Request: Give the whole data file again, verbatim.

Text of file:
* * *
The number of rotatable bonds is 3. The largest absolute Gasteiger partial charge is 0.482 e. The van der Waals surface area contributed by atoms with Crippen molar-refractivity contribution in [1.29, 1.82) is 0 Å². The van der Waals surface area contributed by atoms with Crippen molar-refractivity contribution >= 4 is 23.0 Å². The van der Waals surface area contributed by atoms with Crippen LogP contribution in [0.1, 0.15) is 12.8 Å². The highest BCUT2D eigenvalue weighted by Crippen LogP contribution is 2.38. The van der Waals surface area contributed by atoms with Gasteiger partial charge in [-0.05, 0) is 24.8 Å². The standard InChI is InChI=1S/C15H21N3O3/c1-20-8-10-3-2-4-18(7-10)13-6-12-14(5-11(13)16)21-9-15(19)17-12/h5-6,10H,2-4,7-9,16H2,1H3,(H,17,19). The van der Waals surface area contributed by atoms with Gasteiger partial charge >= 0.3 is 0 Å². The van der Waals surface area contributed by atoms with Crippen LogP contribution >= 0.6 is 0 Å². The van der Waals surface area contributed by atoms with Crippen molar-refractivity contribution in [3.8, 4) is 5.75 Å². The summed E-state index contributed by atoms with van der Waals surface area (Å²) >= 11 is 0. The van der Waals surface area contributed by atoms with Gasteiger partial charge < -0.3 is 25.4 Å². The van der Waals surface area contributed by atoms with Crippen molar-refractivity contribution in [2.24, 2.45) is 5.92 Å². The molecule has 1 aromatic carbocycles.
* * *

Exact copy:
The number of rotatable bonds is 3. The largest absolute Gasteiger partial charge is 0.482 e. The van der Waals surface area contributed by atoms with Crippen molar-refractivity contribution in [1.29, 1.82) is 0 Å². The van der Waals surface area contributed by atoms with Crippen molar-refractivity contribution >= 4 is 23.0 Å². The van der Waals surface area contributed by atoms with Crippen LogP contribution in [0.1, 0.15) is 12.8 Å². The highest BCUT2D eigenvalue weighted by Crippen LogP contribution is 2.38. The van der Waals surface area contributed by atoms with Gasteiger partial charge in [-0.05, 0) is 24.8 Å². The standard InChI is InChI=1S/C15H21N3O3/c1-20-8-10-3-2-4-18(7-10)13-6-12-14(5-11(13)16)21-9-15(19)17-12/h5-6,10H,2-4,7-9,16H2,1H3,(H,17,19). The van der Waals surface area contributed by atoms with Gasteiger partial charge >= 0.3 is 0 Å². The van der Waals surface area contributed by atoms with Crippen LogP contribution >= 0.6 is 0 Å². The van der Waals surface area contributed by atoms with Crippen molar-refractivity contribution in [3.8, 4) is 5.75 Å². The summed E-state index contributed by atoms with van der Waals surface area (Å²) >= 11 is 0. The van der Waals surface area contributed by atoms with Gasteiger partial charge < -0.3 is 25.4 Å². The van der Waals surface area contributed by atoms with Crippen molar-refractivity contribution in [2.24, 2.45) is 5.92 Å². The molecule has 1 aromatic carbocycles.